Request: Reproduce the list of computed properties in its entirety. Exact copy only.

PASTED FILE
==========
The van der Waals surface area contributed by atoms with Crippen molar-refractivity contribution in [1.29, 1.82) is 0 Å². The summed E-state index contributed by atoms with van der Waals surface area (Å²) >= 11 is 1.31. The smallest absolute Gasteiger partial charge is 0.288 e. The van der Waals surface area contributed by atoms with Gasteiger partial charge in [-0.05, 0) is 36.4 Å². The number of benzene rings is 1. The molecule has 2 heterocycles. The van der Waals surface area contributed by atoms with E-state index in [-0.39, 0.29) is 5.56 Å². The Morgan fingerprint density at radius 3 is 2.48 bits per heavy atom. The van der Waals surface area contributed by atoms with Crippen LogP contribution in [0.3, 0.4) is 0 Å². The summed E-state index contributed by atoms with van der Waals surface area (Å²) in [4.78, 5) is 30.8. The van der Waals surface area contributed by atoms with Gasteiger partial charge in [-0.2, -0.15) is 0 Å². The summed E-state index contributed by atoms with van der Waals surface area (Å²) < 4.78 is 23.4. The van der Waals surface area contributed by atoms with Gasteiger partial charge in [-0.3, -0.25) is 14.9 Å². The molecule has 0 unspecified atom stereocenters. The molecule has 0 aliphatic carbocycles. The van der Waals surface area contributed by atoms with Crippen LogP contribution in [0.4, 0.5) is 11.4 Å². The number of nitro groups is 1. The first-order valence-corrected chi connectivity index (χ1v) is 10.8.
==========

The van der Waals surface area contributed by atoms with Crippen molar-refractivity contribution in [1.29, 1.82) is 0 Å². The summed E-state index contributed by atoms with van der Waals surface area (Å²) >= 11 is 1.31. The smallest absolute Gasteiger partial charge is 0.288 e. The van der Waals surface area contributed by atoms with Gasteiger partial charge in [-0.05, 0) is 36.4 Å². The number of benzene rings is 1. The molecule has 2 heterocycles. The van der Waals surface area contributed by atoms with E-state index in [-0.39, 0.29) is 5.56 Å². The Morgan fingerprint density at radius 3 is 2.48 bits per heavy atom. The van der Waals surface area contributed by atoms with Crippen LogP contribution in [0.3, 0.4) is 0 Å². The summed E-state index contributed by atoms with van der Waals surface area (Å²) in [4.78, 5) is 30.8. The van der Waals surface area contributed by atoms with Gasteiger partial charge in [-0.2, -0.15) is 0 Å². The summed E-state index contributed by atoms with van der Waals surface area (Å²) < 4.78 is 23.4. The van der Waals surface area contributed by atoms with Gasteiger partial charge in [-0.3, -0.25) is 14.9 Å². The molecule has 0 unspecified atom stereocenters. The molecule has 0 aliphatic carbocycles. The van der Waals surface area contributed by atoms with Crippen LogP contribution in [0.4, 0.5) is 11.4 Å². The number of nitro groups is 1. The first-order valence-corrected chi connectivity index (χ1v) is 10.8.